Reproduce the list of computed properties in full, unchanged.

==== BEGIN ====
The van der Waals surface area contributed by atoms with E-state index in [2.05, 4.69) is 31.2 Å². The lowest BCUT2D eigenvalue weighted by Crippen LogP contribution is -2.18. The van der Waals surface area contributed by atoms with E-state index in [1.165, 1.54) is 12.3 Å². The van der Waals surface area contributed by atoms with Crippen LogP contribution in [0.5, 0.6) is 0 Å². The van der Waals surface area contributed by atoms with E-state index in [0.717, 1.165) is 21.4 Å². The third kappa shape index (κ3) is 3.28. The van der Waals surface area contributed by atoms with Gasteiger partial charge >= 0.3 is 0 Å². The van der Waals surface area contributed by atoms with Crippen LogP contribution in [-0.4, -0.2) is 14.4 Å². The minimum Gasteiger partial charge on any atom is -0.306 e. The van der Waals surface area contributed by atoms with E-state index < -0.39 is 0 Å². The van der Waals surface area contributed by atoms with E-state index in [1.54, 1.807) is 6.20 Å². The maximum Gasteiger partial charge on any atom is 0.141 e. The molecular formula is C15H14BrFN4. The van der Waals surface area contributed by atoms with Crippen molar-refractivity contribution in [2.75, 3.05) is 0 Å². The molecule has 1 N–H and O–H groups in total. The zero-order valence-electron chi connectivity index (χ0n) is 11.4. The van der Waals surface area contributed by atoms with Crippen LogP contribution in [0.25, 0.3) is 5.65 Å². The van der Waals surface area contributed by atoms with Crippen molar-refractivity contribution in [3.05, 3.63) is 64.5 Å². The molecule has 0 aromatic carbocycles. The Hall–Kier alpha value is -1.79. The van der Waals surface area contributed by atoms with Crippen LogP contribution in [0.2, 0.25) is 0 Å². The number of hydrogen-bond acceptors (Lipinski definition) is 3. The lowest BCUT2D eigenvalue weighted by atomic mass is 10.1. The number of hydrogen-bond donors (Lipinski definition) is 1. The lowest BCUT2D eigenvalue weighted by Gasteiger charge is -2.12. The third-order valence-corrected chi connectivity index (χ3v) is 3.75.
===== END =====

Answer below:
The van der Waals surface area contributed by atoms with E-state index in [2.05, 4.69) is 31.2 Å². The lowest BCUT2D eigenvalue weighted by Crippen LogP contribution is -2.18. The van der Waals surface area contributed by atoms with E-state index in [1.165, 1.54) is 12.3 Å². The van der Waals surface area contributed by atoms with Crippen LogP contribution in [0.5, 0.6) is 0 Å². The van der Waals surface area contributed by atoms with E-state index in [0.717, 1.165) is 21.4 Å². The third kappa shape index (κ3) is 3.28. The van der Waals surface area contributed by atoms with Gasteiger partial charge >= 0.3 is 0 Å². The van der Waals surface area contributed by atoms with Crippen LogP contribution in [-0.4, -0.2) is 14.4 Å². The minimum Gasteiger partial charge on any atom is -0.306 e. The van der Waals surface area contributed by atoms with E-state index < -0.39 is 0 Å². The van der Waals surface area contributed by atoms with E-state index in [1.54, 1.807) is 6.20 Å². The maximum Gasteiger partial charge on any atom is 0.141 e. The molecular formula is C15H14BrFN4. The van der Waals surface area contributed by atoms with Crippen molar-refractivity contribution in [2.75, 3.05) is 0 Å². The molecule has 1 N–H and O–H groups in total. The zero-order valence-electron chi connectivity index (χ0n) is 11.4. The van der Waals surface area contributed by atoms with Crippen LogP contribution in [0.25, 0.3) is 5.65 Å². The van der Waals surface area contributed by atoms with Crippen molar-refractivity contribution in [3.05, 3.63) is 64.5 Å². The molecule has 0 aromatic carbocycles. The Hall–Kier alpha value is -1.79. The van der Waals surface area contributed by atoms with Crippen LogP contribution in [0.2, 0.25) is 0 Å². The number of hydrogen-bond acceptors (Lipinski definition) is 3. The lowest BCUT2D eigenvalue weighted by atomic mass is 10.1. The number of hydrogen-bond donors (Lipinski definition) is 1. The lowest BCUT2D eigenvalue weighted by Gasteiger charge is -2.12. The third-order valence-corrected chi connectivity index (χ3v) is 3.75.